In a separate iPhone unlocking case, a New York judge has ruled in favor of Apple, concluding that the U.S. Justice Department/FBI can’t force Apple to hack its own iPhones to provide data based on All Writs Act.
This case, which has some similarities to the higher-profile and ongoing San Bernardino case, involves an iPhone 5s belonging to a meth dealer Jun Feng to which FBI was seeking Apple’s help to unlock the phone so that the data on it could be accessed for investigation purposes.
In his order, Federal Magistrate Judge James Orenstein has ruled that the government’s use of 227-year-old All Writs Act did not justify the request, and therefore denied FBI the right to legally force Apple to unlock the phone.
“after reviewing the facts in the record and the parties’ arguments, I conclude that none of those factors justifies imposing on Apple the obligation to assist the government’s investigation against its will. I therefore deny the motion.”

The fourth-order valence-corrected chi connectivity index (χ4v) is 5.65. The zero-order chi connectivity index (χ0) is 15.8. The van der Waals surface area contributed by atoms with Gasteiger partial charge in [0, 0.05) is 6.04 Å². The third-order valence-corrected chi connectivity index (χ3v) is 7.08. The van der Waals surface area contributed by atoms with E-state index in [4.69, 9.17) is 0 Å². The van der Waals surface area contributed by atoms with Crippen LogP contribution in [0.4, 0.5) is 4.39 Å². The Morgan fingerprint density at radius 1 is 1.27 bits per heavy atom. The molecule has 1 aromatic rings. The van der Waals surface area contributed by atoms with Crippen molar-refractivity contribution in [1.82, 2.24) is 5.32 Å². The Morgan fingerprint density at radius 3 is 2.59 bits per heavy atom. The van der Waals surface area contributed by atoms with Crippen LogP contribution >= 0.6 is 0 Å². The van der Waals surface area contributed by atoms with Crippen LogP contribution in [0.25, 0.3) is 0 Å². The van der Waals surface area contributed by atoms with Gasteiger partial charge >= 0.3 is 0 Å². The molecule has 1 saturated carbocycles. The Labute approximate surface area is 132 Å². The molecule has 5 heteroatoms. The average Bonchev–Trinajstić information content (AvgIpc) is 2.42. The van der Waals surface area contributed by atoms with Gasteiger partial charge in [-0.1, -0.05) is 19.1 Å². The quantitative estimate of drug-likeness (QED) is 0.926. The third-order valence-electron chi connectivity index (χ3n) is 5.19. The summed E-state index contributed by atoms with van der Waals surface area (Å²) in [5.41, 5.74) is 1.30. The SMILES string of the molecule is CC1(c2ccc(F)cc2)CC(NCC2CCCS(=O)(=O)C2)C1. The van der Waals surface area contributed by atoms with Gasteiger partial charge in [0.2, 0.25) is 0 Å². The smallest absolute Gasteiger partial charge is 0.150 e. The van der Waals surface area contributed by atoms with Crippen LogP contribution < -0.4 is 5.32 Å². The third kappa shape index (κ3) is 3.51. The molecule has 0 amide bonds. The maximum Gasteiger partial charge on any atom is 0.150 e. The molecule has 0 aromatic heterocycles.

“Ultimately, the question to be answered in this matter, and in others like it across the country, is not whether the government should be able to force Apple to help it unlock a specific device; it is instead whether the All Writs Act resolves that issue and many others like it yet to come. For the reasons set forth above, I conclude that it does not. The government’s motion is denied.”
It goes without saying that this victory could play some role in helping Apple put forward a strong case against a California court ruling which has ordered the company to unlock the iPhone 5c belonging to one of San Bernardino shooters by creating a special backdoor software which Apple is calling “GovtOS“. The nature of crime in the two cases maybe different (drug use vs shooting), but this victory may still have an impact on how the All Writs Act gets used in a future ruling.
The Apple vs FBI battle in San Bernardino case is heading to Congress tomorrow. Apple’s General Counsel Bruce Sewell has already presented the statement and testimony to panel on the company’s behalf, which you can read here.
You can read Federal Magistrate Judge James Orenstein full 50-page order in today’s ruling below:
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